Thinking Spatially -GIS (Geographic Information Systems)

How many layers make up this map above? 

The above map of the location of public schools in our region is composed of several layers of data that are pulled from a GIS database on the GIS user's direction. GIS stands for Geographic Information Systems. The WCU specialist who supported and taught Dr. Houghton much of his GIS knowledge is Anita Oser, Director of the Map Library, a facility which is found on the map mezzanine of the library. Their public school GIS map project is still ongoing.

Some 80% of the data or information we use for teaching, learning and thinking has a spatial element. GIS software and hardware empower users to make powerful and effective thinking activities with such visual data. Computers provide the ability to store large quantities of information efficiently, provide visualization tools that imrpove analysis and display, and offer a wide variety of maps. The use of GIS is growing at some 20% a year, an industry that is already generating some $3 billion a year. Many content areas that we teach make significant use of GIS. Science: Environmentalists, scientists and farmers need to map the distribution of soil types and soil moisture and track the distribution of plants, animals and their habitats. Social Studies: Police agencies map the location, nature and severity of crimes and city planning departments use it for short and long term planning and zoning. Comparisons among counties, states and nations are simplified and extended through GIS.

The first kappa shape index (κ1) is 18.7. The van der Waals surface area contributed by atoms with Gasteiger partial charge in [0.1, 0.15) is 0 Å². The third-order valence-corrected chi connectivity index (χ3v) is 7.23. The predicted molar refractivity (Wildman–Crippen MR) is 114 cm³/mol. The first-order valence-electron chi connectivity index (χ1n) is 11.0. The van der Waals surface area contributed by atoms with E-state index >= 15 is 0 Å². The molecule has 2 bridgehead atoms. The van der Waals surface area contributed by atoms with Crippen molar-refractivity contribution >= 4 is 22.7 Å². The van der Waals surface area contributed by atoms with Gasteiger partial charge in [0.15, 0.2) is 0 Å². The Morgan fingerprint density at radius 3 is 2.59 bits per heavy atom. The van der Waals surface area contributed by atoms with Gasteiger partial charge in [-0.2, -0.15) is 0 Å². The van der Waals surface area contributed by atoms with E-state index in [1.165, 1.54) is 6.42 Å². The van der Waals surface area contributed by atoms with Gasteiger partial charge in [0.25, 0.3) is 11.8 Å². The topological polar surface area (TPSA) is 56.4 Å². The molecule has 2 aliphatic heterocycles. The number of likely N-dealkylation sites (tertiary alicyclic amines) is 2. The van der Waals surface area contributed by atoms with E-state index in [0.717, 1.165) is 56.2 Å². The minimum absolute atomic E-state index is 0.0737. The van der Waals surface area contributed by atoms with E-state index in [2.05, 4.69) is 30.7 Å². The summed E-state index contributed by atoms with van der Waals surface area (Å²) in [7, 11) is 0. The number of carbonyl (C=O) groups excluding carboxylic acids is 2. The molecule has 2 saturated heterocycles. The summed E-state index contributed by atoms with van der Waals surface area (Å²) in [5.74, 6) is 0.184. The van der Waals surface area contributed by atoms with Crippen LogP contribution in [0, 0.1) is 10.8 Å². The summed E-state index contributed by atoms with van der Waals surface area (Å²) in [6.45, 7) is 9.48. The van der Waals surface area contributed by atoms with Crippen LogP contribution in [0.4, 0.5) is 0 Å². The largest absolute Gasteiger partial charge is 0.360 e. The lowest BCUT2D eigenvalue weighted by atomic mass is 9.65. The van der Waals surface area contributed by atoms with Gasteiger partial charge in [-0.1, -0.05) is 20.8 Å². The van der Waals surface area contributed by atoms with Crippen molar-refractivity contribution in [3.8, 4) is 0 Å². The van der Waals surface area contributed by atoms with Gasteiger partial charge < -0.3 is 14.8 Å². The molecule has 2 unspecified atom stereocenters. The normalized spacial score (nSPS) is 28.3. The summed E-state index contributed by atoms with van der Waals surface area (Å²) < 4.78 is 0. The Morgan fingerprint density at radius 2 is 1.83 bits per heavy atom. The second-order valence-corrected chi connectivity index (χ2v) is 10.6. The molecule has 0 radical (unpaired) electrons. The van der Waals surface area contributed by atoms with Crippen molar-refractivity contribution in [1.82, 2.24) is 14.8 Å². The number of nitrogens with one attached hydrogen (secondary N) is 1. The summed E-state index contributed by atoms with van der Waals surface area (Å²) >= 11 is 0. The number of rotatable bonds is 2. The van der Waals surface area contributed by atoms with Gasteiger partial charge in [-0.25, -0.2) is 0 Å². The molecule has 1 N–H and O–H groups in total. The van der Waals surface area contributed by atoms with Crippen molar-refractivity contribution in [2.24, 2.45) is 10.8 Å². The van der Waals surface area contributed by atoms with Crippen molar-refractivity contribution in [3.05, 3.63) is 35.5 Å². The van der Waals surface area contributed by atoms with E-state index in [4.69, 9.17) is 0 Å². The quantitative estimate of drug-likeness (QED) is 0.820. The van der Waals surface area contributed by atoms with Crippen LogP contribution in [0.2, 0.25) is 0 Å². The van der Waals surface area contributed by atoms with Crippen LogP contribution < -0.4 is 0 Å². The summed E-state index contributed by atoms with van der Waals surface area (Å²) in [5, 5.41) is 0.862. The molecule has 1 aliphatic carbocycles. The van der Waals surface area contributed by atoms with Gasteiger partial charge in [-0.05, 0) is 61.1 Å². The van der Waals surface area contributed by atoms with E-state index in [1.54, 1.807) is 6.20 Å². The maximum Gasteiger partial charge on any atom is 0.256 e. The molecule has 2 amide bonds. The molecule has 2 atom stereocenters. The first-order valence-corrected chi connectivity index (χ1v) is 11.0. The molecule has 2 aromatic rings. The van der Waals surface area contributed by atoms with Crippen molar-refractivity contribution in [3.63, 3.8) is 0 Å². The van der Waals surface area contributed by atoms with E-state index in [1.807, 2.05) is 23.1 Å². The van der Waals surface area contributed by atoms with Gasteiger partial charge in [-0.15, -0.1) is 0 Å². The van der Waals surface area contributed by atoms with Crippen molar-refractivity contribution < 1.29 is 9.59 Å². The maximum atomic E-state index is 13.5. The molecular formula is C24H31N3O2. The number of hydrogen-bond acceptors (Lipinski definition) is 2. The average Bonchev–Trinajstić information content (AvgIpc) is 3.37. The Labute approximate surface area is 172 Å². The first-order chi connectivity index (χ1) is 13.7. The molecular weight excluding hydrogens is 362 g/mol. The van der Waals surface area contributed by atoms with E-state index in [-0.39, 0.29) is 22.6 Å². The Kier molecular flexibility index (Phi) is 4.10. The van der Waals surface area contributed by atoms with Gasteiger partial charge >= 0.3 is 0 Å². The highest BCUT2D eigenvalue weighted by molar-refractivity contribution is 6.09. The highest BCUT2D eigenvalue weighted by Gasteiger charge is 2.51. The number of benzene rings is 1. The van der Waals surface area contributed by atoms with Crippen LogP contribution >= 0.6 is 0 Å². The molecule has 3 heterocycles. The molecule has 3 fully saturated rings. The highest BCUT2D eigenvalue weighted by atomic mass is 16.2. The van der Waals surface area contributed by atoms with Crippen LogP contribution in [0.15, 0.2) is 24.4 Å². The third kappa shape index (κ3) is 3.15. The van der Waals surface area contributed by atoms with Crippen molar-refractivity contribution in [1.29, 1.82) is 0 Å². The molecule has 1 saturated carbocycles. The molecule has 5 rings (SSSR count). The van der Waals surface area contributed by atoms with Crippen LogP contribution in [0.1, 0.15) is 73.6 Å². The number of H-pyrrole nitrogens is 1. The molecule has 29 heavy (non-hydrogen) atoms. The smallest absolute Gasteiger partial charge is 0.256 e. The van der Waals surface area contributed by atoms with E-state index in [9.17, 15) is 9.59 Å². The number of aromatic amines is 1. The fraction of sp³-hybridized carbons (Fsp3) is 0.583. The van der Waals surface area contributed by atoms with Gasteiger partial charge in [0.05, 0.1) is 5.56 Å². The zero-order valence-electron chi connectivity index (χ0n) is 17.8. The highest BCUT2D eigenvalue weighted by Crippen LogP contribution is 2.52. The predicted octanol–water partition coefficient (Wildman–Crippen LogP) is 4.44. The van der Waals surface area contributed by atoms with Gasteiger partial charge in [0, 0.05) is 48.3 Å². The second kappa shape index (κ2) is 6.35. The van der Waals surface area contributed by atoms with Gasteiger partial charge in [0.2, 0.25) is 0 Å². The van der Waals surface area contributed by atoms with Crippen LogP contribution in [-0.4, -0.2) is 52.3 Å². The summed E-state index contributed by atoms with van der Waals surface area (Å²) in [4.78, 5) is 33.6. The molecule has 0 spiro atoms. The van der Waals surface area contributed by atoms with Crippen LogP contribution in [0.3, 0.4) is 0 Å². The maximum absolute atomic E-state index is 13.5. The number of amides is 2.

Another excellent example of the application of the knowledge can be found in Buncombe County, North Carolina. Here an organization called RiverLink is working to restore watershed quality in the region of the French Broad River, increasing both the environmental health of the region and improving its economic vitality. Visit the RiverLink web site to see how they make extensive use of the output of GIS software. Such organization of information and people makes it easy for classroom teachers to develop teaching projects that contribute to the overall effort. GIS thinking is just one component of the larger movement in the sciences to do more with scientific visualization.

How many layers make up the map above? This link provides the answer to this question first posed in the first paragraph.

Move next to directions on how to find, install and use the ArcVoyager program.

Mathematics, Spreadsheets and Thinking Home page    |     Page author: Houghton  Updated September 18,2004